This is what a 50-qubit quantum computer looks like
From afar, it looks like a steampunk chandelier. Or an intricate collection of tubes and wires that culminate in a small steel cylinder at the bottom. It is, in fact, one of the most sophisticated quantum computers ever built. The processor inside has 50 quantum bits, or qubits, that process tasks in a (potentially) revolutionary way. Normally, information is created and stored as a series of ones and zeroes. Qubits can represent both values at the same time (known as superposition), which means a quantum computer can theoretically test the two simultaneously. Add more qubits and this hard-to-believe computational power increases.
Last November, IBM unveiled the world’s first 50-qubit quantum computer. It lives in a laboratory, inside a giant white case, with pumps to keep it cool and some traditional computers to manage the tasks or algorithms being initiated. At CES this year, the company brought the innards — the wires and tubes required to send signals to the chip and keep the system cool — so reporters and attendees could better understand how it works. The biggest challenge, IBM Research Vice President Jeffrey Welser told me, is isolating the chip from unwanted “noise.” This includes electrical, magnetic and thermal noise — just the temperature of the room renders the whole machine useless.
That’s where the pumps would normally come in. From top to bottom, the system gradually cools from four Kelvin — liquid-helium temperatures — to 800 milliKelvin, 100 milliKelvin and, finally, 10 milliKelvin. Inside the canister, that’s 10 millionths of a degree absolute zero. The wires, meanwhile, carry RF-frequency signals down to the chip. These are then mapped onto the qubits, executing whatever program the research team wishes to run. The wiring is also designed in a way to ensure that no extraneous noise — including heat — is transported to the quantum computer chip at the bottom.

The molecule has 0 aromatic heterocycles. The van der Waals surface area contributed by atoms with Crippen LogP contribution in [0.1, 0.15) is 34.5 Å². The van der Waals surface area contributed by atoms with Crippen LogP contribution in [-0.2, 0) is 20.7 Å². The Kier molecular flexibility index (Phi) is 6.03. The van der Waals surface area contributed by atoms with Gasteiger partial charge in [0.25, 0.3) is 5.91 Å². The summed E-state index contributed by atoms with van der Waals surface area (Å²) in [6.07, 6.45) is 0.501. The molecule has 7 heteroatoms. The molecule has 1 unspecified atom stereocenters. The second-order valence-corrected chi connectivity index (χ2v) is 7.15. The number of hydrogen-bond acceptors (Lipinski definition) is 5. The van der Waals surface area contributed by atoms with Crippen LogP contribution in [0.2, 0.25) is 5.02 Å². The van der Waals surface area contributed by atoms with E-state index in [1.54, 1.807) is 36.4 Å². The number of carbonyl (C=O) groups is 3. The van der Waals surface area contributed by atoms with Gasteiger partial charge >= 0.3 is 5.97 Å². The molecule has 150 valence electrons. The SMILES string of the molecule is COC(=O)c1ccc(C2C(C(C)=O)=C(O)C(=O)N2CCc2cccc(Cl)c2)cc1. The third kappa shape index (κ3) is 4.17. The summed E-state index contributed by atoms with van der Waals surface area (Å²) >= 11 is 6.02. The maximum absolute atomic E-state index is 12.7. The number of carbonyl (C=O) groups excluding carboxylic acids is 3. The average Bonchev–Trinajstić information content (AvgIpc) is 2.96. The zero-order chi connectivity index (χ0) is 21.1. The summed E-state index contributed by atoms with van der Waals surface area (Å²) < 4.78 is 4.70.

Many in the industry have suggested that a 50-qubit system could achieve “quantum supremacy.” The term refers to the moment when a quantum computer is able to outperform a traditional system or accomplish a task otherwise thought impossible. The problem, though, is that quantum computers are only compatible with certain algorithms. They’re well-suited to quantum chemistry, for instance, and material simulations. But it’s unlikely you’ll ever use a quantum computer to complete a PowerPoint presentation. “The world is not classical, it’s quantum, so if you want to simulate it you need a quantum computer,” Welser said.
Researchers have already conducted experiments with quantum computers. Scientists at IBM were able to simulate beryllium hydride (BeH2) on a seven-qubit quantum processor last September, for example. But critics want to see a quantum computer accomplish something more tangible, which is more meaningful for the everyday consumer. That day, unfortunately, could still be a long way off.
“Somewhere between 50 and 100 qubits, we’ll reach the point where we can at least say very clearly, ‘I’ve just simulated a molecule here in a few minutes time that would have taken this giant system five days to do.’ That level we’ll be at fairly rapidly. When it gets to something that the public will understand in terms of an application they would use themselves, I can’t really speculate at this point,” Welser said.
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